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June 2021

Alston & Bird LLP and Aflac

IRS Notice 21-31, issued May 18, 2021, provides helpful guidance in a Q&A format on the temporary COBRA premium subsidy enacted as part of the American Recovery Plan Act of 2021. This advisory highlights important details from that notice.


The subsidy is equal to 100% of COBRA premiums for coverage from April 1, 2021, through Sept. 30, 2021.

  • Individuals are eligible for the subsidy if they qualify for COBRA due to a reduction in hours or an involuntary termination of employment and elect COBRA.
  • Qualifying individuals are referred to as assistance-eligible individuals (AEIs).
  • The subsidy for a particular AEI will end before Sept. 30 if the individual’s COBRA coverage period ends before then or the individual becomes eligible for certain other group health plan coverage or Medicare.
  • AEIs do not pay any COBRA premium while the subsidy is in effect.
  • In most situations, the subsidy is paid to the employer through a refundable tax credit. In some situations, the refundable tax credit is paid to the group health plan or to the insurer providing the coverage.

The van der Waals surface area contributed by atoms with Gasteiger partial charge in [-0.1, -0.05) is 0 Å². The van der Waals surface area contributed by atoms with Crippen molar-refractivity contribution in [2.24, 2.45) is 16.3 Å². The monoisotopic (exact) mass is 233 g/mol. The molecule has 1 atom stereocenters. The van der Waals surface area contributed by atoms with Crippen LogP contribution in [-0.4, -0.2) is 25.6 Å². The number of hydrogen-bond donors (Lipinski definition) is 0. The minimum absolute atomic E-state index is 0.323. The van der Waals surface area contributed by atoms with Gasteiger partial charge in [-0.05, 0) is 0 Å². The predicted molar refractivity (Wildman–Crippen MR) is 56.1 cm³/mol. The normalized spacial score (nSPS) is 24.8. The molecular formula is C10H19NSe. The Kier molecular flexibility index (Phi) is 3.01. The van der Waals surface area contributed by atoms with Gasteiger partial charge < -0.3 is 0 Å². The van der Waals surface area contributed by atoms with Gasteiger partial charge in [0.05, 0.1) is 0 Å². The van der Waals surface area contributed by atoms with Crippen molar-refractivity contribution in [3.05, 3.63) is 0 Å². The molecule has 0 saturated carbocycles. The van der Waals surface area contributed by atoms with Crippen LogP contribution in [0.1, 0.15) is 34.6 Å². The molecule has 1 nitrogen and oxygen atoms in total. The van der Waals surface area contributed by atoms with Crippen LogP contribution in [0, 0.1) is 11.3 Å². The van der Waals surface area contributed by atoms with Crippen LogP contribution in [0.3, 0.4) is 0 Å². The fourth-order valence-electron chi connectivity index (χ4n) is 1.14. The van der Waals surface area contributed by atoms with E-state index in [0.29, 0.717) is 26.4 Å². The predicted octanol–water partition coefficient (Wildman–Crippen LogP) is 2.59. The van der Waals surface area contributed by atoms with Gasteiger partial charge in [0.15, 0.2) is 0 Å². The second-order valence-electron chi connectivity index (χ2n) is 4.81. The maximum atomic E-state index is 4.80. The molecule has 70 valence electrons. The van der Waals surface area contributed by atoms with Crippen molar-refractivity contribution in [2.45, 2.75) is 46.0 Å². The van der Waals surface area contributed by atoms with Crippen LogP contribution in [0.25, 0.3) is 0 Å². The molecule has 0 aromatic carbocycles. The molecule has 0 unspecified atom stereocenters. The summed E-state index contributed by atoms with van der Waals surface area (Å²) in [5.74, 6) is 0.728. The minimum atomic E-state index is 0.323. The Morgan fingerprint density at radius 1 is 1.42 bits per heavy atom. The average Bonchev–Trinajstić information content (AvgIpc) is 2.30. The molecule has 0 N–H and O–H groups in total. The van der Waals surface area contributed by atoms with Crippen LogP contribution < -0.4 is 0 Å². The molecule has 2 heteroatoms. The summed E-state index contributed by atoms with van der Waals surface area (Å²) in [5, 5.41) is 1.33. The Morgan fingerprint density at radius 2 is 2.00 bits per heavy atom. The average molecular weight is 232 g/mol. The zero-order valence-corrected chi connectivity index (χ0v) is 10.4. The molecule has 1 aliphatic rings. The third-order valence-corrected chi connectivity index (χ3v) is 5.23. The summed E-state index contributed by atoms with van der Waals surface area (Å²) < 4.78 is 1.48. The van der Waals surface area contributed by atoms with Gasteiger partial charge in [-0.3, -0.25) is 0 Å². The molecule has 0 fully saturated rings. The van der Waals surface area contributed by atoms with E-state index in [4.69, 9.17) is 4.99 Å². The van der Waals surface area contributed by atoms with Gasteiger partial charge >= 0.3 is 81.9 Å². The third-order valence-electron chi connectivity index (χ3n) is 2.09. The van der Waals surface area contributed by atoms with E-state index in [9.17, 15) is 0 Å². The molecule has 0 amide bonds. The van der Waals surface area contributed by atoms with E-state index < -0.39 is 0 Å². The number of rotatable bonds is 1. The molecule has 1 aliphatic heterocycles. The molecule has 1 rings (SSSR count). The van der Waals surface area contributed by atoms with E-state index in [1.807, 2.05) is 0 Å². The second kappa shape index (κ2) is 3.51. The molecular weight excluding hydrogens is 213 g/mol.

• Certain individuals are eligible for a 60-day election period to make a new COBRA election. Plan sponsors were required to notify such individuals by May 31.

More background on the basics of the COBRA subsidy is in Aflac’s advisory on the American Recovery Plan Act of 2021.

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Definitions to know

In general, an involuntary termination is a severance from employment due to the independent exercise of the unilateral authority of the employer to terminate the employment, other than due to the employee’s implicit or explicit request, where the employee was willing and able to continue performing services.